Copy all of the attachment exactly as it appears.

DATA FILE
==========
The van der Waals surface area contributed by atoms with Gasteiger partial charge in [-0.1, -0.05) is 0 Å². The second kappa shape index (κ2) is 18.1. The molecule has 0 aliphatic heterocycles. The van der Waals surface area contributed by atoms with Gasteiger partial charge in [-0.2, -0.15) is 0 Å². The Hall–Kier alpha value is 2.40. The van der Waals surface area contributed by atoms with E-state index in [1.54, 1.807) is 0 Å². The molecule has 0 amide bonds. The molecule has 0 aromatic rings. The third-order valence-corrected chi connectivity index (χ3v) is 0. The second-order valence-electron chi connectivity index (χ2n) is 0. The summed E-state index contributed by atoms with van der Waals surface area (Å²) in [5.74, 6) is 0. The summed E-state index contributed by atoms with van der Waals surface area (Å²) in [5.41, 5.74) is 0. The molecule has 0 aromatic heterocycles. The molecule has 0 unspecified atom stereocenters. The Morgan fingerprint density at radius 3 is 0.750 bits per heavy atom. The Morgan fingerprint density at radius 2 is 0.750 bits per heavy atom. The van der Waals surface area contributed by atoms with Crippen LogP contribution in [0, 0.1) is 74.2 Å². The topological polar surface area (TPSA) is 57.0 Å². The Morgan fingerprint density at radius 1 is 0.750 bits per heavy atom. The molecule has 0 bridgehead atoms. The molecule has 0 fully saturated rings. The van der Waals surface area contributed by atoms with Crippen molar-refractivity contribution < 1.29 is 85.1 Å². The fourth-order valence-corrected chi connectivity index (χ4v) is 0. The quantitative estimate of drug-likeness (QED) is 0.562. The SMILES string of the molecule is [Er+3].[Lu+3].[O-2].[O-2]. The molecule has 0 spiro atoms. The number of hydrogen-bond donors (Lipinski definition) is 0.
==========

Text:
The van der Waals surface area contributed by atoms with Gasteiger partial charge in [-0.1, -0.05) is 0 Å². The second kappa shape index (κ2) is 18.1. The molecule has 0 aliphatic heterocycles. The van der Waals surface area contributed by atoms with Gasteiger partial charge in [-0.2, -0.15) is 0 Å². The Hall–Kier alpha value is 2.40. The van der Waals surface area contributed by atoms with E-state index in [1.54, 1.807) is 0 Å². The molecule has 0 amide bonds. The molecule has 0 aromatic rings. The third-order valence-corrected chi connectivity index (χ3v) is 0. The second-order valence-electron chi connectivity index (χ2n) is 0. The summed E-state index contributed by atoms with van der Waals surface area (Å²) in [5.74, 6) is 0. The summed E-state index contributed by atoms with van der Waals surface area (Å²) in [5.41, 5.74) is 0. The molecule has 0 aromatic heterocycles. The molecule has 0 unspecified atom stereocenters. The Morgan fingerprint density at radius 3 is 0.750 bits per heavy atom. The Morgan fingerprint density at radius 2 is 0.750 bits per heavy atom. The van der Waals surface area contributed by atoms with Crippen LogP contribution in [0, 0.1) is 74.2 Å². The topological polar surface area (TPSA) is 57.0 Å². The Morgan fingerprint density at radius 1 is 0.750 bits per heavy atom. The molecule has 0 bridgehead atoms. The molecule has 0 fully saturated rings. The van der Waals surface area contributed by atoms with Crippen molar-refractivity contribution < 1.29 is 85.1 Å². The fourth-order valence-corrected chi connectivity index (χ4v) is 0. The quantitative estimate of drug-likeness (QED) is 0.562. The SMILES string of the molecule is [Er+3].[Lu+3].[O-2].[O-2]. The molecule has 0 spiro atoms. The number of hydrogen-bond donors (Lipinski definition) is 0.